Shooting a sex scene, as an actor/actress, is arguably one of the most challenging aspects of the job. Not just the potential physical nakedness of the work, but the emotional vulnerability of it all as well. So, one would hope that all involved would make it as comfortable an experience as possible, even though we all know that’s not the case. The documentary Body Parts is here to confirm some of your worst fears, while offering a potential solution for the future. Using the words of those who have experienced problematic sets, the doc leaves no uncertainty that things need to change. It’s not a happy movie, but as an important part of the 2022 Tribeca Film Festival, it’s well worth checking out.
Body Parts paints a bleak portrait of where the industry used to be, in terms of sex scenes, while still showing a better path forward. The documentary doesn’t require an encyclopedic knowledge of film or television, but the more you recognize these movies and shows, the better. Still, it works as an issues doc on its own accord. It’s going to get you angry at least, that’s for sure.
A documentary about the evolution of cinematic desire and how sex is depicted on-screen, particularly in mainstream American entertainment, the hook here is that it is all from a female perspective. For too long, it has purely been the male gaze dominating these depictions, leading to discomfort for the talent, bad ideas permeating society, and a distinct sense of unfairness. Considering how long this has been considered a hidden part of the business, it’s a revealing look at a practice we know all too little about, including the cost it can often extract.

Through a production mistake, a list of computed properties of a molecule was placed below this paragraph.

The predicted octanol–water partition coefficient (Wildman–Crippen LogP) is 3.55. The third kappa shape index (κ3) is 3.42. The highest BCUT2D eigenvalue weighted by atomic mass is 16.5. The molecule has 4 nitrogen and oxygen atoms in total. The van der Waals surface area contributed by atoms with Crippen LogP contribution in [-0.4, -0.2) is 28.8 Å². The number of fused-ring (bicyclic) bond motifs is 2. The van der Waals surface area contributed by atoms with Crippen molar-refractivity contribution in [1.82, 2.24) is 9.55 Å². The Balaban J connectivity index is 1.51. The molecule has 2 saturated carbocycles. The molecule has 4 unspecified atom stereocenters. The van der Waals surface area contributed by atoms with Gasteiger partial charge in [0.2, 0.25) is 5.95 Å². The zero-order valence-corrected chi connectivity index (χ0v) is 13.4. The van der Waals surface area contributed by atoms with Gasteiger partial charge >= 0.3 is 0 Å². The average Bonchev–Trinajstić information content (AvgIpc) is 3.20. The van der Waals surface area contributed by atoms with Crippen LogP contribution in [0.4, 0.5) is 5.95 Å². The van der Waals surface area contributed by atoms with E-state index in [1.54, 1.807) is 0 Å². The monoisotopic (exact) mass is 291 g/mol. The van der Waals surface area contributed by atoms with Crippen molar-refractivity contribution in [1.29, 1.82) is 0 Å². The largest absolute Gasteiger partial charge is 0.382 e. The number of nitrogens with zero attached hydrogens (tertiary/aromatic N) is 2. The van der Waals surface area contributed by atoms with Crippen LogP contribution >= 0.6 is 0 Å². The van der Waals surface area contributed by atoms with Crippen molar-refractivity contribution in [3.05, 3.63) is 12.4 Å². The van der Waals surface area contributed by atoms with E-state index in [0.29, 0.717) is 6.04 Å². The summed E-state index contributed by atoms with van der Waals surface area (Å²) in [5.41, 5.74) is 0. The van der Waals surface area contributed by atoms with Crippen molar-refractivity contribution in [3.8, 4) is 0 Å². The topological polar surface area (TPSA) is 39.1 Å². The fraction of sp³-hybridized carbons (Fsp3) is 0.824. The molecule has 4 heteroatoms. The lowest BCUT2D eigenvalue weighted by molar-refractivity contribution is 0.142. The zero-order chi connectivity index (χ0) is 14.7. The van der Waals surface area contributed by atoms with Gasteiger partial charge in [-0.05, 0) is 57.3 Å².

Showcasing a number of talking heads, including the diverse assortment of Rosanna Arquette, Jane Fonda, Karyn Kusama, Rose McGowan, Emily Meade, Angela Robinson, David Simon, and Joey Soloway, the doc gets into the toll these scenes take on actresses, including the abuse that it has led to over the years. Regardless of whether you’ve enjoyed the many scenes depicted, knowing how they were shot, especially in the days before an Intimacy Coordinator, is positively chilling.
Director Kristy Guevara-Flanagan allows the stories of these actresses to largely be the focus. There are a lot of clips, but all are tasteful and only hint at the issues. In fact, one could argue that Guevara-Flanagan keeps the audience a little too comfortable, sparing them some of the harder images, especially considering what the talking heads are describing. However, watching Intimacy Coordinators at work is fascinating, so even more of that would have been interesting to see. Still, this is a well done doc.
Body Parts may well leave you shaken, especially if you care about how actresses are treated on sets. Whether it will lead to more widespread change or not is still to be determined. That’s just the sad reality of the world. However, as a moving documentary here at Tribeca, it definitely leaves a notable impact.